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Leadership Practices Critical to Behavior-Based Safety

by Terry E McSween

Everyone agrees that leadership support is critical to the success of BBS or any other organizational initiative. In my experience, the two most important things that leaders can do to support BBS are (1) create alignment and integration with other management systems, and (2) reviewing the BBS process. When I have seen BBS initiatives fail, it is almost always a failure in one of these two areas. In this article, I will discuss each of these issues in greater detail.

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Basing Safety Recognition and Celebrations on Data

by Terry McSween

In our last issue I discussed the Steering Committee’s use of data for targeting safety improvements. In this article I would like to continue that theme and discuss another use of data by the Steering Committee – for planning recognition and celebrations. While recognition and celebrations are critical to a robust behavior-based safety (BBS) process, they are often conducted poorly or even ignored.

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Observation and Team-Management Processes

Terry E. McSween, Ph.D.

Today’s behavioral safety systems have two distinct elements: a behavioral observation process and a team-based management process. Both of these elements are critical. The observation process is an educational process that encourages employees to work more safely on the job. The team-based management process ensures the maintenance of the observation process and ensures that the process is adaptive to a changing workplace.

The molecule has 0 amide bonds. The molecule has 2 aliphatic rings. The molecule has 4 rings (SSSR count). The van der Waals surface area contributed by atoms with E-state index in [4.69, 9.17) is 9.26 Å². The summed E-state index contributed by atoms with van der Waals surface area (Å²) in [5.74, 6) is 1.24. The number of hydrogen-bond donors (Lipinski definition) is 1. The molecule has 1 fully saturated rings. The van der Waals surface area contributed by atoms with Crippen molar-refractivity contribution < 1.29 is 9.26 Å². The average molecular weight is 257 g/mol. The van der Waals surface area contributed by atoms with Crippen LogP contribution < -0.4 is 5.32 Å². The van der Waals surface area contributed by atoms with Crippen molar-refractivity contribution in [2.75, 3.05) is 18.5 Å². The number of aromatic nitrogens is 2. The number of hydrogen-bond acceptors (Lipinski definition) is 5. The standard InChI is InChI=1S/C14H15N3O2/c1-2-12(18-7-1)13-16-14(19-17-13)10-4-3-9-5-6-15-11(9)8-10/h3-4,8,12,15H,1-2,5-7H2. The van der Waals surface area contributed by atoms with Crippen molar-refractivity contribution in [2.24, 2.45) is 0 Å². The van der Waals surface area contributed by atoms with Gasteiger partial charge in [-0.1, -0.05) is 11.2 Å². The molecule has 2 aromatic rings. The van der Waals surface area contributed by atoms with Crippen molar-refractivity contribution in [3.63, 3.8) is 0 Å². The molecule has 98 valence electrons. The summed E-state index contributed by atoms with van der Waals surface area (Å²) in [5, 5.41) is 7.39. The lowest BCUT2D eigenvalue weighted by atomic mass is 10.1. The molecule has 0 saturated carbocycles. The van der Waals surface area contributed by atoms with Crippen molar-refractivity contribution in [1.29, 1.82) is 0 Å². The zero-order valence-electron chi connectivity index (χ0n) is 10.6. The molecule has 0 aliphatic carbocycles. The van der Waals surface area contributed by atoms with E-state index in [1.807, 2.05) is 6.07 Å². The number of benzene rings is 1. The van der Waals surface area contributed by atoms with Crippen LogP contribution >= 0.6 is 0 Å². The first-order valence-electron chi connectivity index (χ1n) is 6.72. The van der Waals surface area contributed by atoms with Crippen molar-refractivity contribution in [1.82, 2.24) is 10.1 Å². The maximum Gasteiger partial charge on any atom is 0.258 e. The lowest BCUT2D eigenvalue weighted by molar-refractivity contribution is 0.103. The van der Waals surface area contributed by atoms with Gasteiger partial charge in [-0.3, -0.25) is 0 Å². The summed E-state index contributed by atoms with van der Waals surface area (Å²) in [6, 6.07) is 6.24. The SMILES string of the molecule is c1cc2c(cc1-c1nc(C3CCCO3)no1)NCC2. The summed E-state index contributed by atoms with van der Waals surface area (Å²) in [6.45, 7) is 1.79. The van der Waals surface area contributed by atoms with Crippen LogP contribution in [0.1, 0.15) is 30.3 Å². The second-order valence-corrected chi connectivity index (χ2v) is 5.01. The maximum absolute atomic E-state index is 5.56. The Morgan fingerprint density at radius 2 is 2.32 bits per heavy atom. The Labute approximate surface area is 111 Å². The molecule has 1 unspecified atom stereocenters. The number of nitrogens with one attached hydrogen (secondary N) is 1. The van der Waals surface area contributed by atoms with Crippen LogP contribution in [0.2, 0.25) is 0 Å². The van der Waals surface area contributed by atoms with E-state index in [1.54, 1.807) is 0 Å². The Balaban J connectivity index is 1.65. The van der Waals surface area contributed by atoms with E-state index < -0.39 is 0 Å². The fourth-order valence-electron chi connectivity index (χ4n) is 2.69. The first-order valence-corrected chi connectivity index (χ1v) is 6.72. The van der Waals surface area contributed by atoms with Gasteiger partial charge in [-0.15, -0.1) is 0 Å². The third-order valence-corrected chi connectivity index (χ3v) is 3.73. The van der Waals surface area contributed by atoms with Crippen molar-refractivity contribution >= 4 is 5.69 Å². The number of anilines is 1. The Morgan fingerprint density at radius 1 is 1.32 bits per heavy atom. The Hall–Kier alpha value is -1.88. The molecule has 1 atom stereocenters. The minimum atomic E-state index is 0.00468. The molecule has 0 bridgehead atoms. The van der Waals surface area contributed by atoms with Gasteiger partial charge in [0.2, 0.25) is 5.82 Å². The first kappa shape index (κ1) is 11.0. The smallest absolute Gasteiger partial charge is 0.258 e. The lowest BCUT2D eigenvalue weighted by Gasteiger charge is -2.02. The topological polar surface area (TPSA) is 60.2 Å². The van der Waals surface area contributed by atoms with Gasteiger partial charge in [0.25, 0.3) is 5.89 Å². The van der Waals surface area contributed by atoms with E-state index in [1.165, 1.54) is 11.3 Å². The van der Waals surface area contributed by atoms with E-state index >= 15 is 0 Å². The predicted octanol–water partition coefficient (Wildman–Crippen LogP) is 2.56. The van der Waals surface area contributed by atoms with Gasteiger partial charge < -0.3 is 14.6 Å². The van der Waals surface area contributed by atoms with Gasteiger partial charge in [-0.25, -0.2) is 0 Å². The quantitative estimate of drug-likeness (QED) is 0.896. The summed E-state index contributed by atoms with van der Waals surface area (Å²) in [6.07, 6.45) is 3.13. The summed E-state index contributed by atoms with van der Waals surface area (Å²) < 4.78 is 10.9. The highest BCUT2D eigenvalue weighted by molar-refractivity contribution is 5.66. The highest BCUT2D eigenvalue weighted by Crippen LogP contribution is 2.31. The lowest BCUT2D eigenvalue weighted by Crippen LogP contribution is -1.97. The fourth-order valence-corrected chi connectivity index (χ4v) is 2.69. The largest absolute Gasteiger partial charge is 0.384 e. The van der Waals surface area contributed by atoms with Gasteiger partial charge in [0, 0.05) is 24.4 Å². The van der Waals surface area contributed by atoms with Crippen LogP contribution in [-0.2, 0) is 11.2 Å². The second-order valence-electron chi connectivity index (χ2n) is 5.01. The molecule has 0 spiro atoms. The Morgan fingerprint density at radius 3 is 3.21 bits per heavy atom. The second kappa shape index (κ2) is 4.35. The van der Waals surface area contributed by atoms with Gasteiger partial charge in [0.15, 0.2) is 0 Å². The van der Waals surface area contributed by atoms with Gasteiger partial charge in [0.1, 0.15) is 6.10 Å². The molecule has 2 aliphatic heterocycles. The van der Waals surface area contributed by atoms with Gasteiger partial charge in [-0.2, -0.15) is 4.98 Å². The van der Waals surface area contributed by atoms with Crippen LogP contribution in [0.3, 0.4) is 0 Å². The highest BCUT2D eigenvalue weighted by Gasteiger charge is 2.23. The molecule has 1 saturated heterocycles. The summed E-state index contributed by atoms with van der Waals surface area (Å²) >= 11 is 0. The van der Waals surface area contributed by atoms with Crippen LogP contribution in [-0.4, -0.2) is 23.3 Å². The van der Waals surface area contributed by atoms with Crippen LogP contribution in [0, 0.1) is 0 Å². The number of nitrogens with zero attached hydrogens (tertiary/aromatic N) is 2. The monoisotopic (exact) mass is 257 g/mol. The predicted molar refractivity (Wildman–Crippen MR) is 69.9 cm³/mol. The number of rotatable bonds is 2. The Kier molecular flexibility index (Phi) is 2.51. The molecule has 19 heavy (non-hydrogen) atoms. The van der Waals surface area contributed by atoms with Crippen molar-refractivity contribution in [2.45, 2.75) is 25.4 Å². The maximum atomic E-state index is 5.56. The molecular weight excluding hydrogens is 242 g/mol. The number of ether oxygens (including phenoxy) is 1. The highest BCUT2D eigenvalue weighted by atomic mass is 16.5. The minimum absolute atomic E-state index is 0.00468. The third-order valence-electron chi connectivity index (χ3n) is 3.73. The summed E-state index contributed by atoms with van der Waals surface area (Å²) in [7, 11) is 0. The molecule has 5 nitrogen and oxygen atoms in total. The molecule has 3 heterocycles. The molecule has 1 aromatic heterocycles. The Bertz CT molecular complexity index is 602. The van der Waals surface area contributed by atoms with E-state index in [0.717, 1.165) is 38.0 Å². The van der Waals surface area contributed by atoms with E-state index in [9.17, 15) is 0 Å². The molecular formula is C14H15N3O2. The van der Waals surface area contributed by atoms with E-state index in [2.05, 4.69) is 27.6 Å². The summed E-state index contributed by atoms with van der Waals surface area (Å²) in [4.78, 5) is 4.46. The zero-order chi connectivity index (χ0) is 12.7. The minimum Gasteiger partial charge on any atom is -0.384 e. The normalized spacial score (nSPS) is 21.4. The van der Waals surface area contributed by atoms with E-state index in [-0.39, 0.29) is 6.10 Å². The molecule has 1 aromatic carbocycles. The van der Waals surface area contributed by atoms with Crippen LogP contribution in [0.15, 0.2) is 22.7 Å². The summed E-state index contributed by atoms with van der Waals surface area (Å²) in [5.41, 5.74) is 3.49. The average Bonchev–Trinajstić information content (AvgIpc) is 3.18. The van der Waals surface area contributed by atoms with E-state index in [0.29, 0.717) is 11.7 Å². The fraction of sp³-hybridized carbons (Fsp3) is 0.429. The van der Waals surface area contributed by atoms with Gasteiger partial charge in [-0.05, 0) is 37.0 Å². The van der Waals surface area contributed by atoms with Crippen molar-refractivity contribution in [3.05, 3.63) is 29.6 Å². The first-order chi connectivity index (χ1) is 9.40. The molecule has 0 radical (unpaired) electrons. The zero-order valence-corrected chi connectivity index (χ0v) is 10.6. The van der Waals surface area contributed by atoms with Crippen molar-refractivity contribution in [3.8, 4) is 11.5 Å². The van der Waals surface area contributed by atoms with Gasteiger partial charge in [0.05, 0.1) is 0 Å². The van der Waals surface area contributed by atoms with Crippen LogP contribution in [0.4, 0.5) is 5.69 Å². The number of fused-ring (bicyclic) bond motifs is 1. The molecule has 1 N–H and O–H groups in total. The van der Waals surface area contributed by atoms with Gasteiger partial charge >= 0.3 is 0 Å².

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Behavior-Based Safety Can Improve Safety Programs

Grainne A. Matthews, Ph.D. and Terry McSween, Ph.D.

Our problem in achieving further improvements in safety stems from our success. Most industries have good safety records as a result of decades of improvements in working conditions, regulations, and practices. Strictly based on chance, the average employee can work their entire life without experiencing a serious injury. This high level of safety creates a sense of complacency among both employees and management. Employees can often shortcut safety procedures and not get hurt. Management can attend to productivity and other issues while paying little attention to employees’ safe work habits. The probability of injury is often too low to maintain compliance with safety procedures, especially those that make the job more uncomfortable or less convenient.

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